Each year, Data Privacy Day (or Data Protection Day) is honored on the 28th of January in the United States, Canada, Israel, and 47 European countries. Its purpose is to raise awareness and promote best practices for data privacy and protection in the digital age. In the weeks prior and after the anchor day, it’s good to take time to reeducate yourself on what you can do on a regular basis to help to keep your data private.
So, what’s the scope of the data in question? What best practices can help to keep it private? And what tools can you use to assist you in the tasks? We examine these questions here—and provide some tips and tools to address them.
What’s the private data in question?
When we talk about keeping your data private, you first need to remind yourself about the kind of data typically gathered about you in the course of your digital life—and where it resides:
- Identity data. This is core data about your body and mind. It includes your physical characteristics, including gender and race, as well as the biometrics that are used by various systems to track or identify you. It also includes the data that defines your knowledge or beliefs, your preferences and orientations, as well as data comprising your life history, ethnicity, location, social and professional connections, and family.
- Extra-sensitive data. This is data about your national and state identity, as well as health data, finance, and commercial transactions. It includes your social security, driver’s license (aka Real ID in the US), and passport numbers; your mental and physical health history; your savings, debit, credit, retirement, and investment cards and accounts; and all the other online accounts (and identity access data) you use to transact business, to buy and to sell.
- Where the data resides. And here’s the crux of the matter. All this data is continually at rest or in motion in many locations. It exists on home and mobile devices, in apps and in transit across networks, and in online repositories. All along the way, you need to protect the privacy of the data—when you set your devices up; when you download and install your apps; when you receive or send it in emails, messages, or via banking apps; and when you agree to store it with the hospitals, government agencies, and private companies you conduct your business with. It’s a tall order to keep track of all this, and it requires knowledge and diligence!
12 Tips to keep your data private
Best practices can become good habits along the way as you use and monitor your private data. Here are some tips to help you do so:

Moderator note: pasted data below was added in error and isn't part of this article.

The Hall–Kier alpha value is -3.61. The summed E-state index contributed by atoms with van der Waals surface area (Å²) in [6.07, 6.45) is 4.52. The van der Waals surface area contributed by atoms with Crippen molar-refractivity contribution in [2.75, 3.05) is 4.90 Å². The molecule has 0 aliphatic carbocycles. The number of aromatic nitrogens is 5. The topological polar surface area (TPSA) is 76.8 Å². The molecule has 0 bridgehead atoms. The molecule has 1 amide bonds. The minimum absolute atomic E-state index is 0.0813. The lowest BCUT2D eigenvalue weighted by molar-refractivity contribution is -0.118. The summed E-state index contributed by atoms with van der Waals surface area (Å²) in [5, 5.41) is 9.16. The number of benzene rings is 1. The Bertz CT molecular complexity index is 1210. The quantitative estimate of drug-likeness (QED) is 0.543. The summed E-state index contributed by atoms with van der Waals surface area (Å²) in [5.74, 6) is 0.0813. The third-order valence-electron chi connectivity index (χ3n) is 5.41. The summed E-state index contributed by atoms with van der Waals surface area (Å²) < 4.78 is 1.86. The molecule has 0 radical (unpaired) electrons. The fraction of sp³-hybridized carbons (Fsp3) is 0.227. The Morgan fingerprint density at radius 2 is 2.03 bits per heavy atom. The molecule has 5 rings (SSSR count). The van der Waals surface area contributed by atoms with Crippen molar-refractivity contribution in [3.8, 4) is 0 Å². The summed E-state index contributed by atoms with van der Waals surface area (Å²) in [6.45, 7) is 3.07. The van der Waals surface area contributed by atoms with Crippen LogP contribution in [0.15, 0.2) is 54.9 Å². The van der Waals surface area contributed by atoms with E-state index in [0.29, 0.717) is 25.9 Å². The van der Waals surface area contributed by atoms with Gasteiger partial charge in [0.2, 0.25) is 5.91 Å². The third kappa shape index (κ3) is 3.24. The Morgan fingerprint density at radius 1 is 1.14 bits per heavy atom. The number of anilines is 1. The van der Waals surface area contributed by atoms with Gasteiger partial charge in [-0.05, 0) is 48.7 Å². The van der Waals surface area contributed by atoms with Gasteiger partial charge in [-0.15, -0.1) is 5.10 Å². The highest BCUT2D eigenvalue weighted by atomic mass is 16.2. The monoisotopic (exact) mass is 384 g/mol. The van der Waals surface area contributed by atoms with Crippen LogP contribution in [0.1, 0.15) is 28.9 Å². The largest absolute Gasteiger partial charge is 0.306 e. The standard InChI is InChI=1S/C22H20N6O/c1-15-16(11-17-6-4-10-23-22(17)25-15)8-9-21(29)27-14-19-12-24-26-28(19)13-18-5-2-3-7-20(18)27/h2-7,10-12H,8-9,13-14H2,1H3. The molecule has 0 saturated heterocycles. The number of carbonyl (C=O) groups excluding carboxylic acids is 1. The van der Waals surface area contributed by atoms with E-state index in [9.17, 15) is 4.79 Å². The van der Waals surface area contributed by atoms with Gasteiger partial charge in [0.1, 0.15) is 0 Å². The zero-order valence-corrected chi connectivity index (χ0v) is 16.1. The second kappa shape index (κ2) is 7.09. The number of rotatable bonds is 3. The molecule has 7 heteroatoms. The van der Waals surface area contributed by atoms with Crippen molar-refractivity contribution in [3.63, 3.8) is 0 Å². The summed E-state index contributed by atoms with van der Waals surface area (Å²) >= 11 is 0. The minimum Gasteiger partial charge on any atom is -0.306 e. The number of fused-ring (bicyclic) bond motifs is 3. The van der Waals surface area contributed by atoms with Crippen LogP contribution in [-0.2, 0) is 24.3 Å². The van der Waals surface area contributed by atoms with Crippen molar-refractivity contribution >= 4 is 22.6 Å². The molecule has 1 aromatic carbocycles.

1. Protect your IDs and passwords. Create and manage account IDs and strong passwords with a secure Password Manager.
2. Don’t overshare on social media. Use the privacy tools on Facebook, Twitter, LinkedIn, and other social media to restrict the sharing of your personal data to only those who need to see it.
3. Watch for data-stealing events or processes. These include phishing attempts in email, text, or multimedia messages, in ads, and on websites that ask to you enter your identity data, to click on malicious links, or to download malicious files.
4. Take note of app data privacy issues! Download apps from reliable sources, pay attention to desktop and mobile app permissions for privacy policies and unwarranted data collection when you install them, and uninstall unused apps.
5. Maximize the privacy settings in your accounts. Include multi-factor authentication whenever possible, to force accounts to make sure it’s really you that’s logging in.
6. Protect your device privacy with anti-theft hardware and software. If your device is lost or stolen, you need to be able to lock or wipe it.
7. Close accounts you no longer use. Unused accounts contain private data that can soon become unsafe when you’re no longer monitoring them.
8. Keep your software and applications up to date. Updates contain security and vulnerability fixes that can keep you safe.
9. Turn off network services when not in use. WiFi, Bluetooth, GPS are typically enabled all the time on most people’s mobile devices. This invites cybercriminals to connect to your device in public places. Disable the services when you’re not using them.
10. Use a VPN on public WiFi. Public WiFi is unsafe when there’s no password for access—and even then, WiFi hotspots can be used by nearby hackers to steal your data. Always use a personal VPN when you’re on public WiFi.
11. Do secure data backups and deletions. Back up your data on a timely basis to a secure, encrypted, and password-protected external drive or cloud service to ensure you can recover accidentally deleted data or data held hostage by criminals via ransomware. Note too, that when you delete sensitive files, use a data deletion program to securely overwrite the file sectors on your disk, so they can’t be recovered.
12. Install reliable security apps on all your devices. Trend Micro Mobile Security includes the following privacy-related tools for smartphones (iOS + Android) and tablets:
- Web Guard. Blocks spying and websites containing malicious software or identity-stealing scams using a private network (VPN). Works with your preferred browser.
- SafeSurfing (iOS). A built-in secure browser, to protect you from website threats.
- Email Defender. Avoid scams shared through instant messages and images, which can steal your identity data.
- Social Network Privacy. Scans Facebook and Twitter privacy settings, to ensure optimal privacy. Helps automate the editing of privacy settings.
- Wi-Fi Checker. Checks the safety of your WiFi connection and notifies you of security risks.
- Pay Guard Mobile (Android). Checks finance and shopping apps for security risks.
- Lost Device Protection. Lock or wipe your lost or stolen mobile device.
- Device Access Status (iOS). Check iCloud for two-factor authentication.
You Might Also Be Interested In...
Get all the latest cybersecurity news